In a major shift away from direct public provision, governments around the world are expanding public insurance programs that contract the private sector to deliver health services at pre-specified reimbursement rates. These rates are a key policy lever to shape provider incentives, but there is little evidence on their effects in lower-income contexts with limited regulatory capacity. Using over 1.6 million insurance claims and 20,000 patient surveys, and exploiting a policy-induced natural experiment, this paper provides evidence on private hospital responses to reimbursement rate changes under government health insurance in India. It shows that: 1) Private hospitals engage in coding manipulation to increase revenues at government expense. Manipulation is highly responsive to changes in the relative reimbursement rates of similar services. 2) Rate increases also induce an increase in service volumes. 3) Hospitals charge patients for care that should be free under program rules. Raising rates reduces these charges significantly, but hospitals capture about half of the increase. Pass-through is driven entirely by less concentrated markets, suggesting that competition limits hospital capture of public subsidies. There is no evidence of changes in care quality or patient composition. These findings highlight the critical role of prices and market structure when contracting the private sector for delivery of social services.
Winner of the International Health Economics Association (IHEA) 2021 Adam Wagstaff Award for Outstanding Research on the Economics of Healthcare Financing and Delivery in Low- and Middle-Income Countries. Ideas of India interview.
Dupas, P. and Jain, R. (2021) Women Left Behind: Gender Disparities in Utilization of Government Health Insurance in India. NBER Working Paper.
Using administrative data on over 4 million hospital visits, we document striking gender disparities within a government health insurance program that entitles 46 million poor individuals to free hospital care in Rajasthan, India. Females account for only 33% of insurance claims among young children and 42% among the elderly. These shares are lower for more expensive types of care, and far lower than sex differences in illness prevalence can explain. Almost two-thirds of non-childbirth spending is on males. We combine these data with patient survey, census, and electoral data to show that 1) households are willing to allocate more resources to male than female health, which results in disparities in hospital utilization because the program is unable to fully offset the costs of care-seeking; 2) lowering costs does not reduce disparities, because males benefit as much as females do; and 3) long-term exposure to village-level female leaders reduces the gender gap in utilization, but effects are modest and limited to girls and young women. In the presence of gender bias, increasing access to and subsidizing social services may increase levels of female utilization but fail to reduce gender inequalities without actions that specifically target females.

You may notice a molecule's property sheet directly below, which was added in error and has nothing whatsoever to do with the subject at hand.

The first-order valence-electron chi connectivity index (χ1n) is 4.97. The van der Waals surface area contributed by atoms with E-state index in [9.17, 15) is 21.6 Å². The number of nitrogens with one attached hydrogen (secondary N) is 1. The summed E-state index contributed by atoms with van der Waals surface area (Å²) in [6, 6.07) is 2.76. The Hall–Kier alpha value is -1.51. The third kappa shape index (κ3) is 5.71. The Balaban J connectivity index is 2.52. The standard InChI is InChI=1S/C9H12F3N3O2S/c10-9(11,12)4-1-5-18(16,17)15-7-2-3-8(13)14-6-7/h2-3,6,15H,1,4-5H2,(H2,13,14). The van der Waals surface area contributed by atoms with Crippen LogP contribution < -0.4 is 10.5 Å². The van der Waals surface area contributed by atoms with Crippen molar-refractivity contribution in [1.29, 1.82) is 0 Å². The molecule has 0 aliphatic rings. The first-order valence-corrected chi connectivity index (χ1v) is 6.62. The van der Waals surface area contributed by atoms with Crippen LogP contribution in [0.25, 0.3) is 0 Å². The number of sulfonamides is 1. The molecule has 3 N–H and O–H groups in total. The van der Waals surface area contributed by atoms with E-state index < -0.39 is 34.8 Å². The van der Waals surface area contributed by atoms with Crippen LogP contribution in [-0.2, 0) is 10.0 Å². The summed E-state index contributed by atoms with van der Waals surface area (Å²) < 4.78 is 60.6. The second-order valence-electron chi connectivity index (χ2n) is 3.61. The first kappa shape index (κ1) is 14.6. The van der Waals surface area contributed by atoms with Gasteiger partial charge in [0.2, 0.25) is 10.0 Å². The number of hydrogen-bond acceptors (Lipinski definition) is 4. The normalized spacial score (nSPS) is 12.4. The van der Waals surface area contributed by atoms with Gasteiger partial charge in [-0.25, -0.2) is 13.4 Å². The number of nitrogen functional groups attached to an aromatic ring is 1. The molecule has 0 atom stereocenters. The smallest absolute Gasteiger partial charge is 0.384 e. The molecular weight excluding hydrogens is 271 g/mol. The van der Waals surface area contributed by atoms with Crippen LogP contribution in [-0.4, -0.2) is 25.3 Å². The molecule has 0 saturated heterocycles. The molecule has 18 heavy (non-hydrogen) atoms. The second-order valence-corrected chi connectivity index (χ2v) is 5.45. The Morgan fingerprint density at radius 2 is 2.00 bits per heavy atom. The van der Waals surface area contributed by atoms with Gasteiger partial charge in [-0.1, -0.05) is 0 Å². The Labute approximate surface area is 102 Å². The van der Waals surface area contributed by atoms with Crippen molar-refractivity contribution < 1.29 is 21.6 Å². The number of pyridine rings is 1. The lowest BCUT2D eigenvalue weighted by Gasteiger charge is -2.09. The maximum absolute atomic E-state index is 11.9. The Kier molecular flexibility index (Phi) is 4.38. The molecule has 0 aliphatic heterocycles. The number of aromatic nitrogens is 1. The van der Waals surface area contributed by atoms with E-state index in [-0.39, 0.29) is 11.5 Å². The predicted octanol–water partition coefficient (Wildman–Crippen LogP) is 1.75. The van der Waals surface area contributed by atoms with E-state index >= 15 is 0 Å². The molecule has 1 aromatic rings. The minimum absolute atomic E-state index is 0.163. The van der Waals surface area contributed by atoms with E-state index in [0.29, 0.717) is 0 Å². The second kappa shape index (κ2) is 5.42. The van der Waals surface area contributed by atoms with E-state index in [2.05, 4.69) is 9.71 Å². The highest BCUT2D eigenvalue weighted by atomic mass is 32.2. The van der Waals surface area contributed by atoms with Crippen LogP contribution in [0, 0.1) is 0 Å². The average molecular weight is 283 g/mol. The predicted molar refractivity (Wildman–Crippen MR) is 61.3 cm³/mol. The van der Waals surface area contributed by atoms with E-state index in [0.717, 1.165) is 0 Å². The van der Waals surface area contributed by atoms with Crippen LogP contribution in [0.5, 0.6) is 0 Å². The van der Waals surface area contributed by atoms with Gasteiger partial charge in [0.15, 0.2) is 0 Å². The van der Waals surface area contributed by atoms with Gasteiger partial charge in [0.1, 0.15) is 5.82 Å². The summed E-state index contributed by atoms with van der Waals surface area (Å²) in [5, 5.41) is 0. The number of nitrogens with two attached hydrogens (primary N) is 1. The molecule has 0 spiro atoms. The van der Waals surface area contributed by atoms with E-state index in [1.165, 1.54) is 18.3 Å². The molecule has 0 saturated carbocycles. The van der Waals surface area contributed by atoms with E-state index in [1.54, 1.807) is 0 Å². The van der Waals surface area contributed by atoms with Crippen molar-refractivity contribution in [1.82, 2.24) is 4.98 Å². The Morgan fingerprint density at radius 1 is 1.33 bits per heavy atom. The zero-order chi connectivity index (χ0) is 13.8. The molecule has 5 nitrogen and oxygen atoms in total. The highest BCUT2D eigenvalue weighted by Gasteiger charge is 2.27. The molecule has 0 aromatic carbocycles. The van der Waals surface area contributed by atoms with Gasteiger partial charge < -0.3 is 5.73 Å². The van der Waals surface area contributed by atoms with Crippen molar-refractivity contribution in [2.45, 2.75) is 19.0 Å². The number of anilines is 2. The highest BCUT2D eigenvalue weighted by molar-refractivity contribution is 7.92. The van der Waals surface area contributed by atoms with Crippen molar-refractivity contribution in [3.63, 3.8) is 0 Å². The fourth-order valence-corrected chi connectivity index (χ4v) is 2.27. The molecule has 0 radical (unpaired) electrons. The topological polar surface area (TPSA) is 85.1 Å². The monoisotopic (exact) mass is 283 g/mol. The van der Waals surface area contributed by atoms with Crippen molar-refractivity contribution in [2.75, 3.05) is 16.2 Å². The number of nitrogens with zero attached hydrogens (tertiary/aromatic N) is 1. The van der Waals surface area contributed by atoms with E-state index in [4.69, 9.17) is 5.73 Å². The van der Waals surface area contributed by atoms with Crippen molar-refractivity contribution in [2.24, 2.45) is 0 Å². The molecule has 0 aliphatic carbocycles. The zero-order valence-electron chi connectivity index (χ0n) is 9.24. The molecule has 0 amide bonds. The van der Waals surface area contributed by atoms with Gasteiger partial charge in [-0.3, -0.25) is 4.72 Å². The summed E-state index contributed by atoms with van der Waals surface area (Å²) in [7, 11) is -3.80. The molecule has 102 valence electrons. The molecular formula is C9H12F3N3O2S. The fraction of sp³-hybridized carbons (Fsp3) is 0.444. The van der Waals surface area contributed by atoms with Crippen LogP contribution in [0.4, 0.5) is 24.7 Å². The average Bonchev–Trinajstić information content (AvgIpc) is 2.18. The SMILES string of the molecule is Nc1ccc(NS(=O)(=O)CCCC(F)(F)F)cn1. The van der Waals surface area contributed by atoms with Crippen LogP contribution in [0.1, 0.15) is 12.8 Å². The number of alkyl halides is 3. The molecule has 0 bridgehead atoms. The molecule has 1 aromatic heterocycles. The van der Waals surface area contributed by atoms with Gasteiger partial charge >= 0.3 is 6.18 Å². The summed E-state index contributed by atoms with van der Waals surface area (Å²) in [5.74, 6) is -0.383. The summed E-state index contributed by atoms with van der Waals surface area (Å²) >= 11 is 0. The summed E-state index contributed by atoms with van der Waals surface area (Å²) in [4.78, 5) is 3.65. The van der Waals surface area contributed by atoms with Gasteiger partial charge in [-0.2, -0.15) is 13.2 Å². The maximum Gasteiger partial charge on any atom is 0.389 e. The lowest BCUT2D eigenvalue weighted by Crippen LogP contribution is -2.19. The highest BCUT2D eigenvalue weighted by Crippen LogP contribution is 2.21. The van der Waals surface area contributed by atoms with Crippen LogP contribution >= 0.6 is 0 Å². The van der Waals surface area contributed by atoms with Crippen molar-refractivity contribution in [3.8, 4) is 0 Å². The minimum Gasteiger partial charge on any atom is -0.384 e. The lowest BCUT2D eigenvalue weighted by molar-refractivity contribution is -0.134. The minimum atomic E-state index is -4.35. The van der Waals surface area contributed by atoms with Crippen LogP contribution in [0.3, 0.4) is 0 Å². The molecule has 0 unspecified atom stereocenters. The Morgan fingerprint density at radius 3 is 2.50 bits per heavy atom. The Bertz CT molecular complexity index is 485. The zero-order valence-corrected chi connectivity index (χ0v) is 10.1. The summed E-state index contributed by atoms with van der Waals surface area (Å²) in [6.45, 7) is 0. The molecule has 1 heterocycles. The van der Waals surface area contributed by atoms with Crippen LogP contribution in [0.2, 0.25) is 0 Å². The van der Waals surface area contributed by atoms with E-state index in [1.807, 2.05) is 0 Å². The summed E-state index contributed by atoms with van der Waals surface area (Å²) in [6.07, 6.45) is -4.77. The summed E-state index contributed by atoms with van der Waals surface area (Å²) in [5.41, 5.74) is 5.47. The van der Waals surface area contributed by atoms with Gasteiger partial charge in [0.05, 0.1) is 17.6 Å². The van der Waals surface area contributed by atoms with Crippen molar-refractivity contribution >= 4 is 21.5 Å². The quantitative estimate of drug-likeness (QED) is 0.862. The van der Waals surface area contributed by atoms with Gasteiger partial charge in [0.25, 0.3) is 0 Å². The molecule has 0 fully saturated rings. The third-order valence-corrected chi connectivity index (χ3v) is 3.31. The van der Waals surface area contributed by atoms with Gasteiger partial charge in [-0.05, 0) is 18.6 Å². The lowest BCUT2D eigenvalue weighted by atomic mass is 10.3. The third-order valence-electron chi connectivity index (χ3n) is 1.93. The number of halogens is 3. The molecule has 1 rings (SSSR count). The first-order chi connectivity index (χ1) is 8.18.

We study hospital compliance with a public health insurance program in a large Indian state. Using patient surveys, we first document that participating hospitals regularly charge fees to patients eligible to receive free care, resulting in high levels of out-of-pocket payments in and outside the hospital; and that eligible patients lack information about the program. To test whether information is sufficient to enable intended beneficiaries to hold hospitals accountable, we conduct a randomized phone-based information intervention among approximately 1,100 patients requiring chronic kidney disease management. We find that the intervention effectively increases program awareness and triggers some patients to switch provider, but has heterogeneous impacts on patients' ability to obtain cheaper or more comprehensive care. The intervention dramatically reduced out-of-pocket payments for patients at public hospitals, but not at private hospitals. Our findings suggest patient-driven accountability is an important tool in improving service delivery, but may not substitute for top-down monitoring in the context of specialized tertiary care.
Papers in Health Journals
Jain, R., Dupas, P. (2022). The Effects of India's COVID-19 Lockdown on Critical Non-COVID Health Care and Outcomes: Evidence from Dialysis Patients. Social Science and Medicine, 114762.
Jain, R., Chopra, A., Falezan, C., Patel, M., Dupas, P. (2021). COVID-19 Related Immunization Disruptions in Rajasthan, India: A Retrospective Observational Study. Vaccine, 39(31), 4343-4350.
Novosad, P., Jain, R., Campion, A., Asher, S. (2020). “The COVID-19 Mortality Effects of Underlying Health Conditions in India: A Modelling Study.” BMJ Open, 10(12), e043165.
Eggleston, K., Jain, R. (2020). “Cost-effective Interventions to Prevent Non-communicable Diseases: Increasing the Evidence Base in India and Other Low- and Middle-income Settings.” BMC Medicine 18(1), 1-3.
Policy blog post: Development Asia (ADB).
Strategies to Counteract Intrahousehold Gender Bias in Resource Allocation for Health Care
Strengthening Government Oversight of Private Agents to Improve Health Service Delivery
The Drivers of Gender Disparities Across the Care-seeking Process
Migration, Urbanization, and the Changing Geography of Health and Health Care in India